In short, if educators or local officials feel like today’s accountability systems “test and punish” them, it’s got much more to do with their responses to federal accountability, not the policy itself. In the transition to new standards and tests, states have tried to be sensible and already halted many of the consequences. If NCLB is a zombie, then “test-and-punish” accountability is a ghost: you might think you see it, and you might be afraid of it, but turn on the light, and you’ll find it just isn’t there.

Hyslop concludes her hard-hitting article with a call for states and districts to make hard choices to actually make improvements:

It may not be as easy to implement, or as cheap, but there are alternatives that don’t sacrifice high-quality, rich instruction at the altar of test-based accountability. These alternatives may require building professional capacity, training teachers and leaders differently, and providing new resources and time… And making these choices more popular will require tackling education challenges—often beyond the scope of accountability policy—head-on, from teacher preparation to school leadership.

For more information, please visit:


Teacher Led Professional Learning aims to catalyze changes to ensure that all teachers have the chance to learn on the job and that great teachers can lead on the job.

The website starts with a simple premise:

Schools already have their greatest professional development resource on hand: great teachers who are ready to take on leadership roles, who could lead professional development that is a natural part of everyday school work. Instead of continuing to spend great sums on low-impact professional development, schools must allow these teachers to continue teaching while helping their peers improve.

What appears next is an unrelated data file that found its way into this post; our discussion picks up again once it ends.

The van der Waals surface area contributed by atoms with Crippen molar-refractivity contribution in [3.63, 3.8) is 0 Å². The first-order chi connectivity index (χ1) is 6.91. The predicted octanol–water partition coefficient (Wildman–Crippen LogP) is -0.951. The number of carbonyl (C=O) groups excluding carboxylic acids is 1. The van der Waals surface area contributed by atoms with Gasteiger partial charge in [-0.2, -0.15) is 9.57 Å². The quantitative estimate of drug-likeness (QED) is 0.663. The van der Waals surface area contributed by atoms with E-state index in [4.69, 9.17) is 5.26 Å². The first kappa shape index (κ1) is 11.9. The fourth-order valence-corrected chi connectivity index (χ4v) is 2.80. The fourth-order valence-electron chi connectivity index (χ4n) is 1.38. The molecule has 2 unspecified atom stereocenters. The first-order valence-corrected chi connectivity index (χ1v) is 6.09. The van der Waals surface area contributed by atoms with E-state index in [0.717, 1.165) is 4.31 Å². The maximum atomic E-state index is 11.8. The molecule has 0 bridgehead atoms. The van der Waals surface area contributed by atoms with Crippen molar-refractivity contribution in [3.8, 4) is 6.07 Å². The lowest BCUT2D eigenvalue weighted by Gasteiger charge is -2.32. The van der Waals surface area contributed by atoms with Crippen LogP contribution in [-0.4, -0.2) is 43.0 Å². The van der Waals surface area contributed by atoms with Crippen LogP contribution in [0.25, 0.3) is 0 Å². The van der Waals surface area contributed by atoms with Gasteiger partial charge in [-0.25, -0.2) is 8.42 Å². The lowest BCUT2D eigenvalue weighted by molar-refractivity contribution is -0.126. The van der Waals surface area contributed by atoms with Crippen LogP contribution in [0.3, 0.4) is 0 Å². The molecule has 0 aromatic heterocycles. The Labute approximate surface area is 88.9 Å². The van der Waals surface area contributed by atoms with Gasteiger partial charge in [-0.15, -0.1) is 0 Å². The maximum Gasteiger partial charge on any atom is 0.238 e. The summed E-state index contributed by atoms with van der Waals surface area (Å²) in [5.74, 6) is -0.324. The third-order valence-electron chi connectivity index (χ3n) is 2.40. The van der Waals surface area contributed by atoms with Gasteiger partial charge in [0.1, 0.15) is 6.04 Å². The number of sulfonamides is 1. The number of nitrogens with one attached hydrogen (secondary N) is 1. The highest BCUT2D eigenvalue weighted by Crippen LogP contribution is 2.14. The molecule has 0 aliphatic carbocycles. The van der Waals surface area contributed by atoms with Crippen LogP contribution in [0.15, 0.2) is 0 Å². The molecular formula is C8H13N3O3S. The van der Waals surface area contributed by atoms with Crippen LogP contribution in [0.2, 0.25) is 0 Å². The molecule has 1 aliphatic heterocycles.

To design high-quality, teacher-led professional learning, the website offers overviews and links to resources for every step, from schools, districts, and supporting organizations across the U.S.:

  • Defining teacher-leader roles: Descriptions of teacher-leadership roles that put great teachers in charge of developing their peers
  • Selecting teacher-leaders: Information on skills and competencies that teacher-leaders need to help their peers improve instruction and achieve positive student impact
  • Training for teacher-leaders: Descriptions and links for well-regarded national teacher-leader training programs
  • Finding time for teacher-led professional learning: Multiple ways to find time during the school day for frequent, teacher-led, job-embedded, collaborative development
  • Funding for teacher leadership: Funding methods for on-the-job teacher leadership
  • Leading successful teams: Research and resources on successful team leadership
  • Evaluating teacher-leaders: Methods for developing effective evaluation for teacher-leaders

The new website was developed by a team of the Pahara-Aspen Teacher-Leader Fellows including teacher-leaders, union leaders, nonprofit leaders and others. The fellows’ goal is to help teachers and their schools, unions, and districts implement collaborative, job-embedded professional learning that leads to better student learning by developing and using the skills of involved teacher-leaders.